The remains of 15,000 victims of Saddam Hussein’s regime have been found in mass graves in central Iraq, according to the opposition Iraqi National Congress.
The bodies are believed to date back to the Shiite uprising that followed the U.S. withdrawal from Iraq in 1991, Britain’s Sky News reported.
Bodies found in mass grave. Photo: Sky News
The INC said the graves were discovered last week in the central city of Hilla, site of ancient Babylon, about 60 miles south of Baghdad.
“In the last week, four sites have been discovered in Al-Hilla city alone, with approximately 15,000 bodies,” said INC spokesman Entifadh Qanbar, who noted some bodies show evidence of torture and murder.
A U.S. army official in Hilla could not confirm the find, Sky News said. However, U.S. Marines at the site said the bones included those of children about 10-12 years old.
“Citizens are excavating with great sadness and no assistance, collecting bones,” said Qanbar. “Mothers and fathers are trying to identify their children with ID cards and scraps of clothes that they were last seen in.”
Qanbar wants the U.S.-led coalition’s Office for Reconstruction and Humanitarian Assistance and other organizations to assist Iraqis in accounting for hundreds of thousands still missing.
The INC claims more than a million people were killed during Saddam’s reign.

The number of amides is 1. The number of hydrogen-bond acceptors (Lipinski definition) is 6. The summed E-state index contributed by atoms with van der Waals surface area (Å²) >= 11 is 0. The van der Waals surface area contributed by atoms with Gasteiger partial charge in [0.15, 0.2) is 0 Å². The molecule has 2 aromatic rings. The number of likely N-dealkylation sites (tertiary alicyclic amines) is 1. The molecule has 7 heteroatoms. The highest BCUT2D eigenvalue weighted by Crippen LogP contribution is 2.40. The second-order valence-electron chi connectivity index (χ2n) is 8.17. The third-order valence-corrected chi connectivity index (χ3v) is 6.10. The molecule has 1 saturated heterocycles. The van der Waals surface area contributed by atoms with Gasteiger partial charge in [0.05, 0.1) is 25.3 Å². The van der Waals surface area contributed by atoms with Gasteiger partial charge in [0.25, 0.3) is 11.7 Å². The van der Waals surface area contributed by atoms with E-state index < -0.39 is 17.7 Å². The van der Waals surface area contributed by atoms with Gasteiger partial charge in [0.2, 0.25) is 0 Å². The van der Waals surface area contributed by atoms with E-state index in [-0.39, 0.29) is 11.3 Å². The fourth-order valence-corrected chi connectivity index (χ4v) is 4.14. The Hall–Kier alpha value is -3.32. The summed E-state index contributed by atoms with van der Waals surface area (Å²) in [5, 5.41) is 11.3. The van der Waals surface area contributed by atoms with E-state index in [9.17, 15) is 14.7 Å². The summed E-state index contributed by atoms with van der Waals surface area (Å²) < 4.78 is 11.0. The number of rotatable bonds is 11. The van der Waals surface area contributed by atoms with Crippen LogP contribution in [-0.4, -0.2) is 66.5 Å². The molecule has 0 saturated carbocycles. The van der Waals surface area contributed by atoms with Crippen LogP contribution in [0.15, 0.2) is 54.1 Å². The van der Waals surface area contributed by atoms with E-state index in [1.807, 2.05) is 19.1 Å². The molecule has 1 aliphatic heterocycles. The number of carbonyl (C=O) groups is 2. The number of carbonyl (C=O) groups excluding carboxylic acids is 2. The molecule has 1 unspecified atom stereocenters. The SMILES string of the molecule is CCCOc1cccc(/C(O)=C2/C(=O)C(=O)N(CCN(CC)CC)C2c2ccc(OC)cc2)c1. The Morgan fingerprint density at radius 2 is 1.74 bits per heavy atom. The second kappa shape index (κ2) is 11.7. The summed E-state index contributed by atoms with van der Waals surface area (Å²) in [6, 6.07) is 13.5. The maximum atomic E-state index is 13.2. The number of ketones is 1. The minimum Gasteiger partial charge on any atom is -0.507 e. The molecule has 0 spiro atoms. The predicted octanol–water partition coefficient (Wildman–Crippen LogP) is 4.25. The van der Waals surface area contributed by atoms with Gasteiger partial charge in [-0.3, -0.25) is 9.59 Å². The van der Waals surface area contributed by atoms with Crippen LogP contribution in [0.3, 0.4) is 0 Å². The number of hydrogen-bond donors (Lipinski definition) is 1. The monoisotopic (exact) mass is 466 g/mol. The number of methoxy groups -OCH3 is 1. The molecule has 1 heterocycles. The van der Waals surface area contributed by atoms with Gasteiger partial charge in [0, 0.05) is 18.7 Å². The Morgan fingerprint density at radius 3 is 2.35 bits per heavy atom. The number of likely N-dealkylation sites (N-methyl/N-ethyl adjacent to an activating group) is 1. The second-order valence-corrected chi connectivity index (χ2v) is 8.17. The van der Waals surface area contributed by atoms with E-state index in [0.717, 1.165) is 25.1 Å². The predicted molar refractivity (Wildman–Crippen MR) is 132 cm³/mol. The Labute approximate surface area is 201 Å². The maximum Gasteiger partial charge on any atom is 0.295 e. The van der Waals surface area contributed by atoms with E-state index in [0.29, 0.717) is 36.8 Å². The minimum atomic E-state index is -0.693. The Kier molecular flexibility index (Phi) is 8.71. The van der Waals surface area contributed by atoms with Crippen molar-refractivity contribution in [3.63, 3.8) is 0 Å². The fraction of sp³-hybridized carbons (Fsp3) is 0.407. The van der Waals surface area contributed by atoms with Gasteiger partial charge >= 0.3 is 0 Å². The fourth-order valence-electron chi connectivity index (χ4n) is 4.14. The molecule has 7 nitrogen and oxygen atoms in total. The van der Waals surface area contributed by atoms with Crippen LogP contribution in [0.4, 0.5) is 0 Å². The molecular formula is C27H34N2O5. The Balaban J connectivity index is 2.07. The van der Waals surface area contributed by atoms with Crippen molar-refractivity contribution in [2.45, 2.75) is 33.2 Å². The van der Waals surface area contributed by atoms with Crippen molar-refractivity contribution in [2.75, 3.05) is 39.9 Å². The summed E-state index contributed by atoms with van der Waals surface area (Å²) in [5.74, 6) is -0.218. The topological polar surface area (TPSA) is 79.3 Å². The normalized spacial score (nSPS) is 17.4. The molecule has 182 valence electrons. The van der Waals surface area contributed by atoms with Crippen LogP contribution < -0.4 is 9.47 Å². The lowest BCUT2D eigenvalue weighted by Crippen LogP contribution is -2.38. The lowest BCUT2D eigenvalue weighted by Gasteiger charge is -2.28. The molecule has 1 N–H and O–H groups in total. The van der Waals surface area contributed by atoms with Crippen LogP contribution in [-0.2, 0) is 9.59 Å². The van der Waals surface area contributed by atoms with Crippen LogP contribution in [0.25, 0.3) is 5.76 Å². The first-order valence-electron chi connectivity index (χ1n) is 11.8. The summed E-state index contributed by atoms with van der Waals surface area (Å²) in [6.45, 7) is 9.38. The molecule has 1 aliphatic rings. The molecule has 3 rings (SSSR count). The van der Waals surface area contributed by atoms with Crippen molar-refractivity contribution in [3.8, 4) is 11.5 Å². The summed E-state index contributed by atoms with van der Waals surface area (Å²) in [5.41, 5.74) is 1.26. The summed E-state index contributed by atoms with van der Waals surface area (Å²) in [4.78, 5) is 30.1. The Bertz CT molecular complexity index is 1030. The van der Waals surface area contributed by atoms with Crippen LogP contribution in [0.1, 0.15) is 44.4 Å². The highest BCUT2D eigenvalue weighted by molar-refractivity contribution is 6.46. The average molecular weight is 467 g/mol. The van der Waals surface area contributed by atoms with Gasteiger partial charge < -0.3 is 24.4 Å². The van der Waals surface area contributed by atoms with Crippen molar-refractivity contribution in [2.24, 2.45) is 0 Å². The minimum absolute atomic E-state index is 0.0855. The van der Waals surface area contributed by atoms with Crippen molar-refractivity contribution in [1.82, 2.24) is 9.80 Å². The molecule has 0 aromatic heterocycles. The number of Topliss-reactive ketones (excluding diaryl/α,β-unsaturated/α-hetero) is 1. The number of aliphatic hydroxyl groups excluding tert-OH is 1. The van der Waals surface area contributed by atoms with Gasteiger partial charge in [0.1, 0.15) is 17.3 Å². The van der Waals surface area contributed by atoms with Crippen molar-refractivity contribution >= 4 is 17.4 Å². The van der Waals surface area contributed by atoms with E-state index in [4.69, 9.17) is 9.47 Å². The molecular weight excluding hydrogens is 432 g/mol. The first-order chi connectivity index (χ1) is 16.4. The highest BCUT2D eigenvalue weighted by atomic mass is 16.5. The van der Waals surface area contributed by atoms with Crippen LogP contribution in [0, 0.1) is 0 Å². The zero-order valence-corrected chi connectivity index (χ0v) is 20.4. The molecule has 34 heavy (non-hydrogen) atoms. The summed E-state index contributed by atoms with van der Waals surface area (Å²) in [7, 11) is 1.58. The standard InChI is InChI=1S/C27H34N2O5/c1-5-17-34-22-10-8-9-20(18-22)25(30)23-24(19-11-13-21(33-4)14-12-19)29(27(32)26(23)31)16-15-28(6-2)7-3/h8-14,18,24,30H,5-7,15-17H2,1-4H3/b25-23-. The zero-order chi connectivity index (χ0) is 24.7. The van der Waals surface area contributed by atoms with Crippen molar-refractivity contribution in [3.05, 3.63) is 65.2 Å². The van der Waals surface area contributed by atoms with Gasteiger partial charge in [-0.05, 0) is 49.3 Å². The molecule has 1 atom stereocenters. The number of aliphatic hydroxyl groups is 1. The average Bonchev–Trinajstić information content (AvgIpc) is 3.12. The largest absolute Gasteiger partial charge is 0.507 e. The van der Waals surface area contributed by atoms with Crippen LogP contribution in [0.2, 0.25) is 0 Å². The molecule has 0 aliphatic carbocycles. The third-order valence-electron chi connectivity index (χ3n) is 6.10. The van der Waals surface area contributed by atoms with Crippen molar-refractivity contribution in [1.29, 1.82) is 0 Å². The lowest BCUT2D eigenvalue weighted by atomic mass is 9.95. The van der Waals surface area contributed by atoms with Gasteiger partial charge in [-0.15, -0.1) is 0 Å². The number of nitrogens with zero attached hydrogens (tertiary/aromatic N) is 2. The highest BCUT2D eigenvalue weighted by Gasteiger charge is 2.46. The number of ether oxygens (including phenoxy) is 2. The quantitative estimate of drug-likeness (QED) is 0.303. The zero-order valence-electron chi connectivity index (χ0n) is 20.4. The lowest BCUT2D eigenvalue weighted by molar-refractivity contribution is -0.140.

The International Committee of the Red Cross said last month it was pursuing numerous reports about mass graves in Iraq.
In a separate find today outside the southern city of Basra, bound and blindfolded bodies were pulled from a mass grave, the Associated Press said.
The site is believed to hold the remains of up to 150 Shiites killed by Saddam’s regime. Basra is a Shiite stronghold that was punished for generating insurgencies against Saddam’s Sunni-dominated regime.
“We get new information about [mass graves] every day,” said Sayed Haider al-Hussein, an official at Basra’s al-Jumhuriya Grand Mosque. “I feel a lot of anger and pain. Saddam has blood on his hands.”
The first 32 coffins removed were lined up at the Basra mosque where relatives searched through them for missing loved ones.